• I suppose for perfect identification what you'd need is a uniquely identifying piece of biometric information which follows a set of constraints which are easy to verify but difficult to fake (i.e. a part of the genome which, when hashed a certain way, always yields the same hash person-to-person, but for which it's difficult to engineer a nonexistant genome fragment that also hashes to the same value) and on top of that you'd need a Trent which holds a copy of all those keys. – Parthian Shot Jul 11 '14 at 19:15

Captcha are one of the best way to stop spam bot so you will need them somewhere, but they are a pain for the user. That's why I like when I can authenticate in some way to a system which means that I don't have to answer a captcha everytime.

Session cookie are the way to go to identify a client. He logs in 1 time (or proves that he is not a bot 1 time by answering) a captcha then you give him a session id inside a cookie. Actually there are usually 2 cookies, a session cookie and an authentication cookie. The session cookie is created as soon as the user connect to your site, the authentication is created when he logs in.

For blocking user, you could either block them by IP address, username or by terminating the session (invalidating his session cookie, so he has to reanswer a captcha). But if you chose to do it by username you have to protect the username by a password or anyone could impersonate any username.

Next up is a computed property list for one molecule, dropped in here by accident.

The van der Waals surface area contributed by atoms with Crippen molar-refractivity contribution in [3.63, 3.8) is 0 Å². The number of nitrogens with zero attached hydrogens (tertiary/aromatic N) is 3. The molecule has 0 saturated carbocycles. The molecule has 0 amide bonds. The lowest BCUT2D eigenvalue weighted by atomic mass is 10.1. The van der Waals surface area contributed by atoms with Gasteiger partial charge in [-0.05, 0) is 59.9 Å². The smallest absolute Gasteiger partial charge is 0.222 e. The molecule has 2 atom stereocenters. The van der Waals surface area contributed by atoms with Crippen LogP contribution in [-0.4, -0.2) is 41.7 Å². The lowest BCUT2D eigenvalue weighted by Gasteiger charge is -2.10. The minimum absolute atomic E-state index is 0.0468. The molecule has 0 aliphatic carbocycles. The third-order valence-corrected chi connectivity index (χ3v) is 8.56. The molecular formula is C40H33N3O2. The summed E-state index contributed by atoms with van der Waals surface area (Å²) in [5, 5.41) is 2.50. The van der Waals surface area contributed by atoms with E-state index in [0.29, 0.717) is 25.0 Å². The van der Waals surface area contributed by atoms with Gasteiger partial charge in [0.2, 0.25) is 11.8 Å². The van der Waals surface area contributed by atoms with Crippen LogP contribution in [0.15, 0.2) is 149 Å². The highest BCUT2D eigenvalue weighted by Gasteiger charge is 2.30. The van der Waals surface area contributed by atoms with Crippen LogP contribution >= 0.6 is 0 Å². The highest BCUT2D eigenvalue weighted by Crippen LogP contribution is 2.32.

Also, if you don't want your user cookie or login information to be stolen (by someone listening on your web traffic), you will need to encrypt all the communication between the client and the server using HTTPS. Otherwise, your cookies and login information are not safe. If an attacker gain access to a cookie he can impersonates that person.

I see 2 alternatives

Alternative 1 : Username + Password

Ask for a unique username, a password and an answer to a captcha when creating the account. After that, the client can simply log in with a username + password. If one account is a spam bot you can either block the username and/or the IP address.

Alternative 2 : Username only

If you don't mind to have duplicate username you can use this way. Simply, ask for a username and the answer to a captcha then gives the user a session cookie to authenticate him afterward. Of course, blocking by username is no use here and you should instead do it by IP address or terminating session.

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As far as I can tell you don't need anything except the possibility of issuing username/password pairs yourself.

Someone comes to you and proves his identity in any way - the same he had to do for the thumb drive - and you generate and give him a username, a password, and a warning to immediately notify you should they be stolen.


You can make it so anyone can choose a username and password, and the system displays them as unverified users. When they prove their identity to you, then you flag them as verified users. Less burdensome for you, and people may choose how far to trust unverified users as they wish.